— More than 250 public television affiliates throughout the nation will broadcast, starting tomorrow through April 26, a 30-minute documentary entitled “Passover,” starring Ed Asner, star of motion pictures and TV. A feature of the TV show will be films of various groups in Israel celebrating the seder as well as an American model seder using “A Passover Haggadah, “the New Union Haggadah prepared in 1974 by the Central Conference of American Rabbis (CCAR), the rabbinic group of the Reform movement of Judaism.
Producer of the television show is the Mississippi Center for Educational TV of Jackson, Mississippi, which has “one of the top reputations in the country for instructional television,” according to television sources.
It was also announced that Rabbi Lawrence Hoffman, Professor of Liturgy at the Hebrew Union College-Jewish Institute of Religion in New York City, and chairman of the Liturgy Committee of the CCAR, served as content advisor. Hoffman, who is considered an expert on the Haggadah, wrote the introduction to the CCAR Haggadah.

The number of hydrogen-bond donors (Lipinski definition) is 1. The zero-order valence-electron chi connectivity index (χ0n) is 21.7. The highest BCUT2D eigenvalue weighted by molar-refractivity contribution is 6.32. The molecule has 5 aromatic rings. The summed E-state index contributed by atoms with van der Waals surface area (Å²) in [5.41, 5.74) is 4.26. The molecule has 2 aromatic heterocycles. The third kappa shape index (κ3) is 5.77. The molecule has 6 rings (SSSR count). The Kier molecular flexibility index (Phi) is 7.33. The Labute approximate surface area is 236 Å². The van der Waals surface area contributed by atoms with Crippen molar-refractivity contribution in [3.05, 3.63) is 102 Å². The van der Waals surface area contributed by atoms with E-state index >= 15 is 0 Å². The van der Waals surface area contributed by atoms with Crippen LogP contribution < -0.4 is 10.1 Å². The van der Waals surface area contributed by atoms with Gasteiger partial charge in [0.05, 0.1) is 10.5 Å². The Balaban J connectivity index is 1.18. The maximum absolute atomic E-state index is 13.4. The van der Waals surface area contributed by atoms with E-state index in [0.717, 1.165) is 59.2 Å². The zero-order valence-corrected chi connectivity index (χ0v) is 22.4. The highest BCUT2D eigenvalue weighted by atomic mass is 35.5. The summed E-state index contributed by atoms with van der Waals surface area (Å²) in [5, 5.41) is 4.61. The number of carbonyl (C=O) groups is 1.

Another highlight of the nation-wide TV documentary will be the display of ancient and rare Haggadahs, as well as photographs of Sinai, Masada, and the Western Wall in Jerusalem. The film also shows Falasha Jews conducting a seder outside the house; a Yemenite seder program reciting the Exodus from Egypt, and an excerpt from a Georgian (Russian) seder showing the entrance to the Promised Land. The co-producers are Edward Cohen of Jackson, Miss., who is also writer of the production, and Edward Van Cleef of Dayton, Ohio.
Among the cities where the documentary will be shown are: New York, April 16, 10:30 pm and April 23, 2:30 pm; San Francisco, April 16, 8:30 pm; Buffalo, April 17, 6:30 pm; Sacramento, April 17, 1 pm and April 18, 6 pm; Los Angeles, April 19, 12 noon; Chicago, April 19, 1 pm; Springfield, Mass., April 22, 10:30 pm and April 26, 10:30 am; Connecticut, April 26, 3 pm.
The Archive of the Jewish Telegraphic Agency includes articles published from 1923 to 2008. Archive stories reflect the journalistic standards and practices of the time they were published.